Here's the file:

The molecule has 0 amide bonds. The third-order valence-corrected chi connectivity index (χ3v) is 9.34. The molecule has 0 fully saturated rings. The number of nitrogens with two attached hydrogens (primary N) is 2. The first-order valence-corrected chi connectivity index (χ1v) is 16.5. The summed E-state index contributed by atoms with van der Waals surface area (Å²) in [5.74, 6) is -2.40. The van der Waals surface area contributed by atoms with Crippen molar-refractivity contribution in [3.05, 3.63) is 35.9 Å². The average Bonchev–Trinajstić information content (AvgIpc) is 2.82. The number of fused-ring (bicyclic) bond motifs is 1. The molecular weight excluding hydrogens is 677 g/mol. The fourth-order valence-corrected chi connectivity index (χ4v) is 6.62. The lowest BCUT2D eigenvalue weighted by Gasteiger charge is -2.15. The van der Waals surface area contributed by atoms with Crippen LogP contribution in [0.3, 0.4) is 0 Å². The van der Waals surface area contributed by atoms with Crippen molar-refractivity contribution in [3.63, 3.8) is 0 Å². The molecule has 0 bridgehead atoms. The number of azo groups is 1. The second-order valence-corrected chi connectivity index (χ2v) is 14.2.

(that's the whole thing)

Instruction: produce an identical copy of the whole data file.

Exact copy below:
The molecule has 0 amide bonds. The third-order valence-corrected chi connectivity index (χ3v) is 9.34. The molecule has 0 fully saturated rings. The number of nitrogens with two attached hydrogens (primary N) is 2. The first-order valence-corrected chi connectivity index (χ1v) is 16.5. The summed E-state index contributed by atoms with van der Waals surface area (Å²) in [5.74, 6) is -2.40. The van der Waals surface area contributed by atoms with Crippen molar-refractivity contribution in [3.05, 3.63) is 35.9 Å². The average Bonchev–Trinajstić information content (AvgIpc) is 2.82. The number of fused-ring (bicyclic) bond motifs is 1. The molecular weight excluding hydrogens is 677 g/mol. The fourth-order valence-corrected chi connectivity index (χ4v) is 6.62. The lowest BCUT2D eigenvalue weighted by Gasteiger charge is -2.15. The van der Waals surface area contributed by atoms with Crippen LogP contribution in [0.3, 0.4) is 0 Å². The van der Waals surface area contributed by atoms with Crippen molar-refractivity contribution in [3.63, 3.8) is 0 Å². The molecule has 0 bridgehead atoms. The number of azo groups is 1. The second-order valence-corrected chi connectivity index (χ2v) is 14.2.